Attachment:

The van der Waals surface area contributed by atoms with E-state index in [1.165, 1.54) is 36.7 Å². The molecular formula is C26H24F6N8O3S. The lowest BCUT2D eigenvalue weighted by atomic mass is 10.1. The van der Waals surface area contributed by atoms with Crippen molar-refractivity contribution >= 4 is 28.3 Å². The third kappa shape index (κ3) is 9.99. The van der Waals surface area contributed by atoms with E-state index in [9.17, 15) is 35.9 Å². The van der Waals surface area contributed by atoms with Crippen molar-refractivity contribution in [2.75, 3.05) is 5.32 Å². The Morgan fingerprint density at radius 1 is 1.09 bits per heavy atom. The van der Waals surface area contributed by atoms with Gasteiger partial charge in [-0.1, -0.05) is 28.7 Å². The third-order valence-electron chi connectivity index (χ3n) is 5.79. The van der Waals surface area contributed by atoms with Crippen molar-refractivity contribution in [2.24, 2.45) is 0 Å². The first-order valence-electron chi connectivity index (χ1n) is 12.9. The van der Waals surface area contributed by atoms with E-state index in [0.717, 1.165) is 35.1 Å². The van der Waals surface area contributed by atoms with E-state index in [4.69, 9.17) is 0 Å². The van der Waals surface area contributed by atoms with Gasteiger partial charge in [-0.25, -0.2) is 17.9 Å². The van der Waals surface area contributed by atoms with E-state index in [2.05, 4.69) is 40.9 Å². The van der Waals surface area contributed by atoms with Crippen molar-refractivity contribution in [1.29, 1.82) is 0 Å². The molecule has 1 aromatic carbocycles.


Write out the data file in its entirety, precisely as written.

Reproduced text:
The van der Waals surface area contributed by atoms with E-state index in [1.165, 1.54) is 36.7 Å². The molecular formula is C26H24F6N8O3S. The lowest BCUT2D eigenvalue weighted by atomic mass is 10.1. The van der Waals surface area contributed by atoms with Crippen molar-refractivity contribution >= 4 is 28.3 Å². The third kappa shape index (κ3) is 9.99. The van der Waals surface area contributed by atoms with E-state index in [9.17, 15) is 35.9 Å². The van der Waals surface area contributed by atoms with Crippen molar-refractivity contribution in [2.75, 3.05) is 5.32 Å². The Morgan fingerprint density at radius 1 is 1.09 bits per heavy atom. The van der Waals surface area contributed by atoms with Gasteiger partial charge in [-0.1, -0.05) is 28.7 Å². The third-order valence-electron chi connectivity index (χ3n) is 5.79. The van der Waals surface area contributed by atoms with Crippen molar-refractivity contribution in [2.24, 2.45) is 0 Å². The first-order valence-electron chi connectivity index (χ1n) is 12.9. The van der Waals surface area contributed by atoms with E-state index in [0.717, 1.165) is 35.1 Å². The van der Waals surface area contributed by atoms with E-state index in [4.69, 9.17) is 0 Å². The van der Waals surface area contributed by atoms with Gasteiger partial charge in [-0.25, -0.2) is 17.9 Å². The van der Waals surface area contributed by atoms with E-state index in [2.05, 4.69) is 40.9 Å². The van der Waals surface area contributed by atoms with Crippen molar-refractivity contribution in [1.29, 1.82) is 0 Å². The molecule has 1 aromatic carbocycles.